February 28, 2016
BY JUDY CARMACK BROSS
The Arts Club of Chicago, at 201 East Ontario, opens its One-hundredth Anniversary Members Exhibition – a tradition begun by the founders of the private club for artists and patrons to give an opportunity to feature its artist members – on March 1st. Open to the public, the exhibition features art work in a variety of mediums: paintings, drawings, sculptures, films, collages, and digital works. Of this year’s 53 participants, new exhibitors include Theaster Gates, Dawoud Bey, Jessica Stockholder, Patrick Chamberlain, and Erik Peterson, all central to the current Chicago art scene.
Surely creating an impact on member exhibitors in this 100th year of the show is the knowledge that Arts Club galleries have introduced to Chicago works of Pablo Picasso, Auguste Rodin, Gaston Lachaise, George Braque, and many others. A lecture given there in 1951 by Jean Dubuffet is largely credited as having launched the mid-century imagist movement, while the showing of Fernand Leger’s 1924 Dadaist film, “Ballet Mecanique,” is said to have created a sensation here in Chicago.The founding of the Arts Club was due in part to the success of the Art Institute’s rendering of the Armory Show. From the first, the mission has stated: “to promote the acquaintance of art lovers and art workers.” In addition to the Member Exhibition, the Club holds open lectures and exhibitions on contemporary art throughout the year.
In the past, the Member Exhibition has included artists such as Eva Watson-Schultz, who ran the Renaissance Society for the better part of the 1930s, Lazlo Maholy-Nagy, the Hungarian painter and photographer in the 1940s, and painter Peggy Burrows in the 1950s.
Perhaps the most legendary name from the early days of the Arts Club was Rue Winterbotham Carpenter. Rue, along with her composer husband, John Alden Carpenter, became part of a dazzling set of avant-garde artists during their European travels. She returned with a determination to establish a Chicago artistic outpost. The daughter of Chicago business tycoon Joseph Winterbotham, she was a talented interior decorator and designed both the Casino and the Arts Club where she served as President from 1918 until her death in 1931.
Her niece, Rue Shaw, became President in 1940 and rarely missed a day at the office during her 39 years in that post. She maintained the Club’s international prominence and convinced Ludwig Mies van der Rohe, then a professor at the Illinois Institute of Technology, to donate his services in designing the Club when it moved to its airy location at l09 East Ontario. When the Club later moved further east on Ontario, architect John Vinci saved the famous metal staircase which Mies had created when he designed the new spaces.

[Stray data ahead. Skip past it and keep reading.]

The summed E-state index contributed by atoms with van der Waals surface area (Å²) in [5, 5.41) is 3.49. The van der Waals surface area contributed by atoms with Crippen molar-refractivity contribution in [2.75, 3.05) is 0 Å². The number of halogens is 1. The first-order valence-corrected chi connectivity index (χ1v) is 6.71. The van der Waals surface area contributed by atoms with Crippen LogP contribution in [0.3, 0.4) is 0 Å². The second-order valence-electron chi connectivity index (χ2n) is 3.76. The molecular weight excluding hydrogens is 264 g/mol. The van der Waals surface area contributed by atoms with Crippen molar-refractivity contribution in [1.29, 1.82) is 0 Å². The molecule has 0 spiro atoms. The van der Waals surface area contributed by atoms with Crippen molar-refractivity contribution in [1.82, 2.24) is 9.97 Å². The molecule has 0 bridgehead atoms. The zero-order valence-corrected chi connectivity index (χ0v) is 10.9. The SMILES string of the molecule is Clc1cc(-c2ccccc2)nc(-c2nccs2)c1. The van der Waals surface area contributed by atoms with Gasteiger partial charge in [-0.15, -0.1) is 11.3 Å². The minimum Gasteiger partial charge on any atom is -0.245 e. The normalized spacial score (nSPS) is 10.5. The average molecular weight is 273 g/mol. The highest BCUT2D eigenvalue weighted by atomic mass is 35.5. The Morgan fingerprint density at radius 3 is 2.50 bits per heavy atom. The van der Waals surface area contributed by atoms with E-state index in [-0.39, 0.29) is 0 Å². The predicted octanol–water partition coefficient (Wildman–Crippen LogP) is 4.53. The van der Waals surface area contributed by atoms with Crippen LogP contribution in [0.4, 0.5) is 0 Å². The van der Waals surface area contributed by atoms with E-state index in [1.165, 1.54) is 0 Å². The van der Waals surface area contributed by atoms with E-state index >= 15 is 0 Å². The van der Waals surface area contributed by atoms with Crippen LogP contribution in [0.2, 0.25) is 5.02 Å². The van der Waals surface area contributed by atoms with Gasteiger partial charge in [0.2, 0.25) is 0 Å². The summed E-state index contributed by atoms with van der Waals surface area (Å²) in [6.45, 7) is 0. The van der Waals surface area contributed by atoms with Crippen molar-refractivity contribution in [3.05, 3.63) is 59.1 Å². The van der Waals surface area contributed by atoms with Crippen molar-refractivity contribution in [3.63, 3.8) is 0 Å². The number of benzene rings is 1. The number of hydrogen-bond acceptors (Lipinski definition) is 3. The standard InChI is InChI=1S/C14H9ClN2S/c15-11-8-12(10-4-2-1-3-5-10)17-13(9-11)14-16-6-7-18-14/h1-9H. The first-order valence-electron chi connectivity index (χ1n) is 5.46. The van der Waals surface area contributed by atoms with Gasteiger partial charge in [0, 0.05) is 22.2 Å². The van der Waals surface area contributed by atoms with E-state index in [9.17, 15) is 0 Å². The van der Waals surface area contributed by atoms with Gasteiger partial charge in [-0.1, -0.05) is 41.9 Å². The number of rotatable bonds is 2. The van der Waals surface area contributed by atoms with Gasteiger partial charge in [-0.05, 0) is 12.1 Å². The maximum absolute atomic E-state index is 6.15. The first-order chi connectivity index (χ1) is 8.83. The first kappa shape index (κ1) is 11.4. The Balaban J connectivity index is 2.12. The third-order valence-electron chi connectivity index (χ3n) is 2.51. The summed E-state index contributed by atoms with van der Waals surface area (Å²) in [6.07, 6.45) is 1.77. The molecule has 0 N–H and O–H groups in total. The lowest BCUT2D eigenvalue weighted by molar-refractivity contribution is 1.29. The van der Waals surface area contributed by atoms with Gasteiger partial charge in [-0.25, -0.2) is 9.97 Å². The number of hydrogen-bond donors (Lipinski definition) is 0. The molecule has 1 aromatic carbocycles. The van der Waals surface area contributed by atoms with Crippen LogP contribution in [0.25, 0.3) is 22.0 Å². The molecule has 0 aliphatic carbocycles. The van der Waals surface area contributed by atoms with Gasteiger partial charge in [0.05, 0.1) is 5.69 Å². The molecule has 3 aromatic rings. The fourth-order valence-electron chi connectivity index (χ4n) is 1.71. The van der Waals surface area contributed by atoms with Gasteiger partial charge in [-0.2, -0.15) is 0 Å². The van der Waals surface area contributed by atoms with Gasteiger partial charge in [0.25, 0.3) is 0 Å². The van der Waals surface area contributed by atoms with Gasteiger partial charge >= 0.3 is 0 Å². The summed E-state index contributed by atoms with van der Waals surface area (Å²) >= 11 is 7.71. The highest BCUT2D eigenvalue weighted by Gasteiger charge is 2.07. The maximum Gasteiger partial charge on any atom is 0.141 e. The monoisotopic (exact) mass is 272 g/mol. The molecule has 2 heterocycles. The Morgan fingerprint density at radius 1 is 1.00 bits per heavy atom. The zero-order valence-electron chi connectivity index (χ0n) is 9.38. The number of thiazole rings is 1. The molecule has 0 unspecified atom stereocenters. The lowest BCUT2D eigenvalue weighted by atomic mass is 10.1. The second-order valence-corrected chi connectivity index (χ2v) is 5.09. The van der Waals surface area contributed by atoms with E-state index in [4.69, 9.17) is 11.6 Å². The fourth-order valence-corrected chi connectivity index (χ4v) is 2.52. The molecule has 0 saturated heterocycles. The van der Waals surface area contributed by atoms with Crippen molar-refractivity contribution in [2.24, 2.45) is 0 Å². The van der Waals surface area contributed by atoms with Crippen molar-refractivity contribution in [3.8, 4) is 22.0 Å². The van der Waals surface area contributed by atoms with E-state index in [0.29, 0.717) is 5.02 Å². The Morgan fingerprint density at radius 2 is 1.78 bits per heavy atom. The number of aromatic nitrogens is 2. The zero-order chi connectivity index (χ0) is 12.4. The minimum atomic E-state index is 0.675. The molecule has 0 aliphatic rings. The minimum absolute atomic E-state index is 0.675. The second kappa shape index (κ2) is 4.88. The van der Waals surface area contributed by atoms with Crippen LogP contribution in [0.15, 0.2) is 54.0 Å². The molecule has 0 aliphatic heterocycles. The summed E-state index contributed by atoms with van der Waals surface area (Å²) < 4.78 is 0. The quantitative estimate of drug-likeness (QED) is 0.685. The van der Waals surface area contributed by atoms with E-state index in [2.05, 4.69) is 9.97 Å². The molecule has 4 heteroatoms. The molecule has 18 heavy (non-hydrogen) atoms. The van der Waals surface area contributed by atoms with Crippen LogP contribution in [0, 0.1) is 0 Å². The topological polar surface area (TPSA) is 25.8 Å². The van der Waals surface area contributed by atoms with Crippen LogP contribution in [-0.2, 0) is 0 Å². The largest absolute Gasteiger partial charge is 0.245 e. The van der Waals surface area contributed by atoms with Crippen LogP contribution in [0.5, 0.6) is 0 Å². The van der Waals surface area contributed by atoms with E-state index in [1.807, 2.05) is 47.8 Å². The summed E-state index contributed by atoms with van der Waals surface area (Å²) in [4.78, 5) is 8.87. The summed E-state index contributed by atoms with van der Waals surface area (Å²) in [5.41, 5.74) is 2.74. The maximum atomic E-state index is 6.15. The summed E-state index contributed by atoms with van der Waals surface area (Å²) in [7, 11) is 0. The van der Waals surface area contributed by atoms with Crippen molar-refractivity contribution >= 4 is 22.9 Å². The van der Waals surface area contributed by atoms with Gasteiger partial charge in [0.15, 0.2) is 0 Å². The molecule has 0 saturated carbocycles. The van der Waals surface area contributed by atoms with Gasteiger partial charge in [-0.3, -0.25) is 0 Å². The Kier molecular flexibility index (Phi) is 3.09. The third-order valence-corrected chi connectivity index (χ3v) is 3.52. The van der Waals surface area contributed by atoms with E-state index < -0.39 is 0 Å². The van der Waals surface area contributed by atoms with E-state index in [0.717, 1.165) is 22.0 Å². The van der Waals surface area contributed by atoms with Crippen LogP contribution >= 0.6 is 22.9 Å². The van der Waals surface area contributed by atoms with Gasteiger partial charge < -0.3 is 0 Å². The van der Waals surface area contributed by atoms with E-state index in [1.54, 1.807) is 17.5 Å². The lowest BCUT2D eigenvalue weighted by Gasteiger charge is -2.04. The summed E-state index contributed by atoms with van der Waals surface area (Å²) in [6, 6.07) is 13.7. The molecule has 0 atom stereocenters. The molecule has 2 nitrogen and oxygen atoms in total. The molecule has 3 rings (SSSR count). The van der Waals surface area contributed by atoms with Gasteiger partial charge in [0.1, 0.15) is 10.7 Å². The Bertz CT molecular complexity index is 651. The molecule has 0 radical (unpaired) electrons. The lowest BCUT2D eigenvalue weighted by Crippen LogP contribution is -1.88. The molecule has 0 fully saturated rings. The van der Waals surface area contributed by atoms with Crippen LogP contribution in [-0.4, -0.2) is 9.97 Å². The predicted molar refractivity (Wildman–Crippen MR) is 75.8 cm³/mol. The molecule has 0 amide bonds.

Longtime Arts Club leader and a participant in the Member Exhibition for the last nine years, Helen Mills recently recalled working with Rue Shaw:
“Rue let me curate the first Arts Club photography show called ‘The Photographer as Poet’ while I was still at the School of the Art Institute. She encouraged young members to be involved and introduced us to people like the poet Robert Graves and writer Anthony Burgess. The spirit of the early club was very much about involvement and committees were integral. With the help of Bernie Sahlins, Ed Gordon, and others, I founded the inter-arts committee in 1993.”
The Arts Club Executive Director StartFragmentJanine MileafEndFragment explained that the first Member Exhibition began 100 years ago, but that there have been only 87 shows:
“Central to the art program in the early days was Alice Roullier, whose father owned an art gallery in the Fine Arts Building, where we were originally located. Alice was chair of the first exhibition committee.”
When the club outgrew its space at the Fine Arts building, Rue Carpenter moved it to 610 South Michigan. Her first non-member show featured portraits by James Whistler, Mary Cassatt, and Auguste Renoir. The Club was also housed briefly at the Art Institute and then the North Tower of the Wrigley Building before Rue Shaw and Mies van der Rohe worked together on the first Ontario Street location.
To Janine, the Members Exhibition is a way to show the diversity of the Arts Club membership:
“The show celebrates the teachers, artists, and art patrons who make up our membership. It is very nice to know that Kay Smith, who has been in our show for 63 years, will be exhibited next to the prominent photographer Dawoud Bey.”
The Arts Club is located at 201 East Ontario Street. The Member Exhibition will run from March 1-April 16 in the Main Gallery. For more information Member Exhibition or for general questions about the Club, please call 312.787.3997 or email firstname.lastname@example.org. To inquire about membership, email email@example.com.